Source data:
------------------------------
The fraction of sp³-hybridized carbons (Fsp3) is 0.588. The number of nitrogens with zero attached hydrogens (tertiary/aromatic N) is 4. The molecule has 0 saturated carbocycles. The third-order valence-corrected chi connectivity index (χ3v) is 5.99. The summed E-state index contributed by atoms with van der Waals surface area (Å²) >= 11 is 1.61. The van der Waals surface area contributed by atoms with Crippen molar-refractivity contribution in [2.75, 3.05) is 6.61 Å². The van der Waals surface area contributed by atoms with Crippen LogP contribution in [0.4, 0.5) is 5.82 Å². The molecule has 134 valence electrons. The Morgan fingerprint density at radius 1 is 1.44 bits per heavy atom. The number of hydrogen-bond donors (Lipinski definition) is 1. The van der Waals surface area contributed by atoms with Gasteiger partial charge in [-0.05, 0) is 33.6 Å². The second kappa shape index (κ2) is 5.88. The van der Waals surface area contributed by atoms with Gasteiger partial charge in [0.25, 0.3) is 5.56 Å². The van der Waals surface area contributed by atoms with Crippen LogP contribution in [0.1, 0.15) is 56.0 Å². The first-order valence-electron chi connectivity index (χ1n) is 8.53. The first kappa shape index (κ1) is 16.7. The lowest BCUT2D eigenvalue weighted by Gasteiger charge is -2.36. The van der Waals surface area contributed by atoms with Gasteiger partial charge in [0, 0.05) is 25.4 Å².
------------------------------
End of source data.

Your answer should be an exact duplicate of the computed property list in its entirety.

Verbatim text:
The fraction of sp³-hybridized carbons (Fsp3) is 0.588. The number of nitrogens with zero attached hydrogens (tertiary/aromatic N) is 4. The molecule has 0 saturated carbocycles. The third-order valence-corrected chi connectivity index (χ3v) is 5.99. The summed E-state index contributed by atoms with van der Waals surface area (Å²) >= 11 is 1.61. The van der Waals surface area contributed by atoms with Crippen molar-refractivity contribution in [2.75, 3.05) is 6.61 Å². The van der Waals surface area contributed by atoms with Crippen LogP contribution in [0.4, 0.5) is 5.82 Å². The molecule has 134 valence electrons. The Morgan fingerprint density at radius 1 is 1.44 bits per heavy atom. The number of hydrogen-bond donors (Lipinski definition) is 1. The van der Waals surface area contributed by atoms with Gasteiger partial charge in [-0.05, 0) is 33.6 Å². The second kappa shape index (κ2) is 5.88. The van der Waals surface area contributed by atoms with Gasteiger partial charge in [0.25, 0.3) is 5.56 Å². The van der Waals surface area contributed by atoms with Crippen LogP contribution in [0.1, 0.15) is 56.0 Å². The first-order valence-electron chi connectivity index (χ1n) is 8.53. The first kappa shape index (κ1) is 16.7. The lowest BCUT2D eigenvalue weighted by Gasteiger charge is -2.36. The van der Waals surface area contributed by atoms with Gasteiger partial charge in [0, 0.05) is 25.4 Å².